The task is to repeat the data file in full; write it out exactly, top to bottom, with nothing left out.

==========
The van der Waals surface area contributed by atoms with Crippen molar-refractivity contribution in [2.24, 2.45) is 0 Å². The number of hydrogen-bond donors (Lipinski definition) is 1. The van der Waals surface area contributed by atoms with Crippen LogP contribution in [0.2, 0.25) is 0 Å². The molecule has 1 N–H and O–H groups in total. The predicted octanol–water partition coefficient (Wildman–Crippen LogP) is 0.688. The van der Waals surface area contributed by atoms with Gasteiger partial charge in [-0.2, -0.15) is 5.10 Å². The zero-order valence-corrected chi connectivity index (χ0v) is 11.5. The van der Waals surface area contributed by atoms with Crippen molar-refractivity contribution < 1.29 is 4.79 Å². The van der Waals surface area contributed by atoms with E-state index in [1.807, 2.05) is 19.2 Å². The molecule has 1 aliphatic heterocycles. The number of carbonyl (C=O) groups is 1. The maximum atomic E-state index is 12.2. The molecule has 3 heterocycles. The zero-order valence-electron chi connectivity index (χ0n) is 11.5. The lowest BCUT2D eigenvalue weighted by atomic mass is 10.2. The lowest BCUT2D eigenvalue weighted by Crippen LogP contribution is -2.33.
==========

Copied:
The van der Waals surface area contributed by atoms with Crippen molar-refractivity contribution in [2.24, 2.45) is 0 Å². The number of hydrogen-bond donors (Lipinski definition) is 1. The van der Waals surface area contributed by atoms with Crippen LogP contribution in [0.2, 0.25) is 0 Å². The molecule has 1 N–H and O–H groups in total. The predicted octanol–water partition coefficient (Wildman–Crippen LogP) is 0.688. The van der Waals surface area contributed by atoms with Gasteiger partial charge in [-0.2, -0.15) is 5.10 Å². The zero-order valence-corrected chi connectivity index (χ0v) is 11.5. The van der Waals surface area contributed by atoms with Crippen molar-refractivity contribution < 1.29 is 4.79 Å². The van der Waals surface area contributed by atoms with E-state index in [1.807, 2.05) is 19.2 Å². The molecule has 1 aliphatic heterocycles. The number of carbonyl (C=O) groups is 1. The maximum atomic E-state index is 12.2. The molecule has 3 heterocycles. The zero-order valence-electron chi connectivity index (χ0n) is 11.5. The lowest BCUT2D eigenvalue weighted by atomic mass is 10.2. The lowest BCUT2D eigenvalue weighted by Crippen LogP contribution is -2.33.